Howie Eisenberg figured it would be the easiest couple of hundred dollars he had ever made. A game of handball against a weak-armed teenage prodigy? Let the wagering begin. "I thought it would be no contest, and I was right," Eisenberg says. "But the game didn't come out the way I expected."
The prodigy, David Chapman, who was 14, whipped Eisenberg—then 52 and admittedly past his prime but also the former winner of nine national championships—by a shocking 21-4 that day five years ago in Venice Beach, Calif. Afterward Ed O'Neill, a handball junkie better known as Married...with Children's Al Bundy, said to Eisenberg, "It seemed like he knew what you were going to do."
Replied Eisenberg, "He reads minds."
Not even a mind reader could have known what Chapman would do over the next five years. Chapman, the first player to win all five of the junior age-group national championships (11, 13, 15, 17 and 19), is now, at 19, the top professional four-wall handball player in the world. He has won four of six tournaments on the Spalding/ Gatorade Pro Handball Tour this spring. Yet he is still essentially the same player who did in Eisenberg at those beachside courts: While not the hardest hitter around, Chapman is a superb strategist who has a knack for knowing what his opponent will do next. "Some people say it's a sixth sense, but I don't know about that," says Chapman. "I think it has to do with spending so much time on the court."
By the time he was three, David Chapman was whacking tennis balls against the garage door with his father, Fred. At age seven David entered—and won—his first tournament. By age 14, when he beat Eisenberg, he was the national amateur champion. At 17 he became the youngest player, by three years, ever to win the national pro championship. And in Houston from June 17 to June 24 he will be favored to win the 1995 title, which he must reclaim from Octavio Silveyra, who won last year.
Tommy Burnett, Chapman's coach on the Southwest Missouri State handball team, the top collegiate squad in the country, has a Ph.D. in sports psychology. He says Chapman is worthy of constant study. "He's got a mental dimension that most people don't have," says Burnett. "The really great ones have the ability to focus and shut everything else out."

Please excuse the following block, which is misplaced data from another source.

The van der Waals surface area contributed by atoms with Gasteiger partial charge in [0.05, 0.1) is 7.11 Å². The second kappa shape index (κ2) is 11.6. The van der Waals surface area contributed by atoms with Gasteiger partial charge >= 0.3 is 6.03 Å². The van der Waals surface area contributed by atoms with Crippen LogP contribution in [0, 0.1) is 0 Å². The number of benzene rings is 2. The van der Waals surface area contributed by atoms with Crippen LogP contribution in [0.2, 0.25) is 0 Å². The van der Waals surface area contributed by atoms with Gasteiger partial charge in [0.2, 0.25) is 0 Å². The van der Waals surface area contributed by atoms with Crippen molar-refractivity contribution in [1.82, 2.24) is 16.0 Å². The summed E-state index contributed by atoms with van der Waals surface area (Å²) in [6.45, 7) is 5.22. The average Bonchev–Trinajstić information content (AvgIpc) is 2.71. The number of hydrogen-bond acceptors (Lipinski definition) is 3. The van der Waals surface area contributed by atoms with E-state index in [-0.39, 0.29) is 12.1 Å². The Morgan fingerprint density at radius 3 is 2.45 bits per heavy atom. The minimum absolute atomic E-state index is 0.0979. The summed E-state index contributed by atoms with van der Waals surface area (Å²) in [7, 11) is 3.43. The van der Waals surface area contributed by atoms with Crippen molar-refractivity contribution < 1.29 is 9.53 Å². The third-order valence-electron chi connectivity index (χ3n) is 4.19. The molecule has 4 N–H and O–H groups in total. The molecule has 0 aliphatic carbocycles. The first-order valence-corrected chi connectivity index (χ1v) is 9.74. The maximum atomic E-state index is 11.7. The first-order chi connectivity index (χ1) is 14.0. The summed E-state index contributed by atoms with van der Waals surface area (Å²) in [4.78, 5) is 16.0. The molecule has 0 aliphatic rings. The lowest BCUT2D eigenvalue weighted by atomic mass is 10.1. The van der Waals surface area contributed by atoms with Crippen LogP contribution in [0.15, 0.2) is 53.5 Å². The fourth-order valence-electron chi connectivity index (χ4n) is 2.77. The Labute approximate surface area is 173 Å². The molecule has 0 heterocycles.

Chapman started focusing early. When he was a kid, his best friends were the other handball players at the Long Beach ( Calif.) Athletic Club, men in their 30's, 40's and 50's. In high school David met his teachers for breakfast at his father's doughnut shop before school and played tennis with them after classes. "He's always had a rapport with people older than he," says Fred. "Now he has friends all over the country. Some of them are as old as 70—he'll sit and play gin with them."
On the court David is described as the youngest 50-year-old around. His style is deliberate, like that of an older person trying to make up for declining physical abilities. And at 5'10" and 160 pounds, Chapman doesn't look like much to reckon with, either. He proves his talent, though, time and time again. Last spring he and Burnett went target shooting on Burnett's farm in Cassville, Mo. Chapman, who had never held a gun before, quizzed Burnett on the rifle's mechanics. Then he shouldered it and hit the target repeatedly. "I've been shooting for years," Burnett says, "but the kid outshot me."
Throughout handball's history, players have come into power and held sway for years. Naty Alvarado Sr., considered one of the best of all time, won 11 U.S. four-wall titles over 14 years, the most recent in 1990, when he was 35. Before Alvarado, Fred Lewis won four titles in a decade. And before Lewis's first title, in 1972, Paul Haber won five championships in six years. But a number of young players are vying with Chapman for supremacy. The 23-year-old Silveyra is ranked No. 4, and fifth-ranked Naty Alvarado Jr., 21, resembles his father in more than just name. "David is playing at a time when there are a lot of contenders, and that makes it more amazing that he always wins," says No. 2-ranked John Bike Jr., who at 29 is the oldest member of the group. "Luckily there are guys his own age who will be pushing him forever."
Forever? You have to wonder whether someone who started the game so young and takes it so seriously will eventually hit the wall. He treats handball as his job, but eventually he wants another one. He plans to go to law school, then work for the FBI, pursuing criminals and handball titles. "If he doesn't get burned out, if he keeps in shape and keeps his interest," says Burnett, "he's going to be unbeatable for a long time."